Troubled past, complicated legal system surround suspect who killed Independence officer

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INDEPENDENCE, Mo. — Beyond the pain and loss the Independence community is feeling there is also confusion. It’s still not clear why 33-year-old Cody Harrison shot Independence Police Officer Blaize Madrid-Evans but also why was he was out of jail and in possession of a gun?

The last 10 years of Harrison’s life were spent either in jail or in the court system. It’s leaving many wondering why he was out of jail to begin with.

Former Platte County Prosecuting Attorney Greg Plumb said there are a few reasons.

Harrison’s life ended in a violent confrontation. The Missouri Highway Patrol said he killed Madrid-Evans when he entered a home where Harrison was hiding inside.

“When you knock on that door you just don’t know what’s on the other side of that door,” Sgt. Andy Bell said after the incident.

An image from Harrison’s Facebook page gives insight to what the young officer may have seen. Tattoos on Harrison’s body reference a prison gang and say “if you ain’t blastin’, you ain’t lastin’.”

The legal web surrounding the 33-year-old felon has many wondering how it got to this point.

“It’s kind of like the emergency room in a hospital,” Plumb said. “You may have a day, a Saturday where you get 50 cases that come in in about eight hours. The same thing can happen at a prosecutor’s office. Then it’s a matter of prioritizing and generally what goes to the top are murder cases.”

For more than 30 years Plumb has been teaching criminal justice at Park University.

“With jails full, and with the pressures of COVID – judges are really in a hard spot in terms of who they let out, who they keep in,” Plumb said.

Harrison was released from jail after seven years in 2018 for shooting a gun from a car. That’s when he apparently tried to turn his life around. In 2018 he went to work at a moving company. His former employer tells FOX4, Harrison lied about his criminal history to get the job, but was a good employee. For a while he was their best. However, his behavior changed, and after two years he was fired.

Then his former boss said he came back in late 2020, broke in, and stole more than a thousand dollars in cash, and equipment from their office.

“The progression from the non-violent crimes, which includes possessing a firearm, to murder is a huge leap. That’s not something you’d see a lot. Usually there would be more steps where there would be a violent event,” Plumb said.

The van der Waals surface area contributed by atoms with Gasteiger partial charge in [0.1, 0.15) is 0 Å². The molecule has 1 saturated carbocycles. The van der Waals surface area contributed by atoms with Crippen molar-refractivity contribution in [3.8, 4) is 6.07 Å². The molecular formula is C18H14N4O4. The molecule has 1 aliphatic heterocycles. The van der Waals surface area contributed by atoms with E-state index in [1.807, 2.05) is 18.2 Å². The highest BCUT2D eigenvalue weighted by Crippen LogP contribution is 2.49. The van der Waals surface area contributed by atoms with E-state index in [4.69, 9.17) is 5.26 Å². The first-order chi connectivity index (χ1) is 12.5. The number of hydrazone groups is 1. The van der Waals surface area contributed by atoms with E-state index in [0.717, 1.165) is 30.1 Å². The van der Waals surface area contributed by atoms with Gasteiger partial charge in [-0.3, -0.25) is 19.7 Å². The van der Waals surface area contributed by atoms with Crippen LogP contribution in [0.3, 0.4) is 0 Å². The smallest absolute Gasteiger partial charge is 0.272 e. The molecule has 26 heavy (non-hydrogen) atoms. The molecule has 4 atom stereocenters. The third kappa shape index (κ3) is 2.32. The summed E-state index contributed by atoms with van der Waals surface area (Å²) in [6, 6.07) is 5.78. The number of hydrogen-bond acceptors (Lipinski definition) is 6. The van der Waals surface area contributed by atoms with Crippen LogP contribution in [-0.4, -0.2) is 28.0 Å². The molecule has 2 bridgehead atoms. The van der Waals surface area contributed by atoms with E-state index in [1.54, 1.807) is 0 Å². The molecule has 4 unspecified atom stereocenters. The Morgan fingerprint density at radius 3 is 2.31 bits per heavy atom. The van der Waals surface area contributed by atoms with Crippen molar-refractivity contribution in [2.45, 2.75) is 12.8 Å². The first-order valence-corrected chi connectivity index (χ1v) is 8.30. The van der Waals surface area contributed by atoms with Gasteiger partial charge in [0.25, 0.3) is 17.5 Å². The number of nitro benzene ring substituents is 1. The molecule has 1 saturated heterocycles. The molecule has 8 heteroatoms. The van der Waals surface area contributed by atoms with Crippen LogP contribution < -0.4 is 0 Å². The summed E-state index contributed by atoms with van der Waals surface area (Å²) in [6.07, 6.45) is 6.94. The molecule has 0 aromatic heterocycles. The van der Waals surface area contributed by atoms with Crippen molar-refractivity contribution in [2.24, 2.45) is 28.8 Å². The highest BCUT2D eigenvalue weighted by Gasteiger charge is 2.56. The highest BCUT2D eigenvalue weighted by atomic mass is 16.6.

However, it seems Harrison was the exception. He was charged with burglary and theft in the case. Jackson County judge Twila Rigby released him at the end of August on his own recognizance, but days later he was back in jail.

He was arrested by Kansas City police on Sept. 2 when a police officer was talking to him, and a gun fell out of his waistband. He was arrested for being a felon in possession of a gun.

Jackson County Prosecuting Attorney Jean Peters Baker said they didn’t receive the case from KCPD until Sept. 9. He allegedly did not show up for court in his burglary case on Sept. 13, and days later officer Madrid-Evans came face to face with Harrison and was gunned down.

Yesterday was a tragic and violent act committed by Cody Harrison. We along with our community wish that he had not made this heinous choice.  This loss is felt throughout our entire community as there is one less hero who will be serving and protecting the City Of Independence. Our thoughts and condolences continue to be with the family of Officer Blaize Madrid-Evans, the Independence Police Department and with the entire community.

Kansas City, Missouri Police Department

While there was a warrant for Harrison’s arrest before he was killed, the Missouri Highway Patrol said Independence Police were called out to the home on an anonymous tip that someone inside was wanted for a shooting. However, the person did not specifically tell dispatch the person was Cody Harrison and there was more than one person in the house. Unfortunately, when police arrived there was another shooting taking the life of an officer who barely started on the force.

Harrison could have faced impending charges for being in possession of a weapon in his September 2 arrest, but those charges were never filed.

Peters Baker tweeted a response to the loss of Madrid-Evans, but Independence Police were responding to a call, and not serving a warrant at the time of the shooting.

An officer tragically lost his life trying to serve a warrant. Harrison was wanted for a parole violation stemming from a Clay Co case. We believe that parole violation was in part due to a JaCo Burglary 2nd charge. Our hearts are heavy. And we grieve with our community.

Jackson County Prosecuting Attorney Jean Peters Baker

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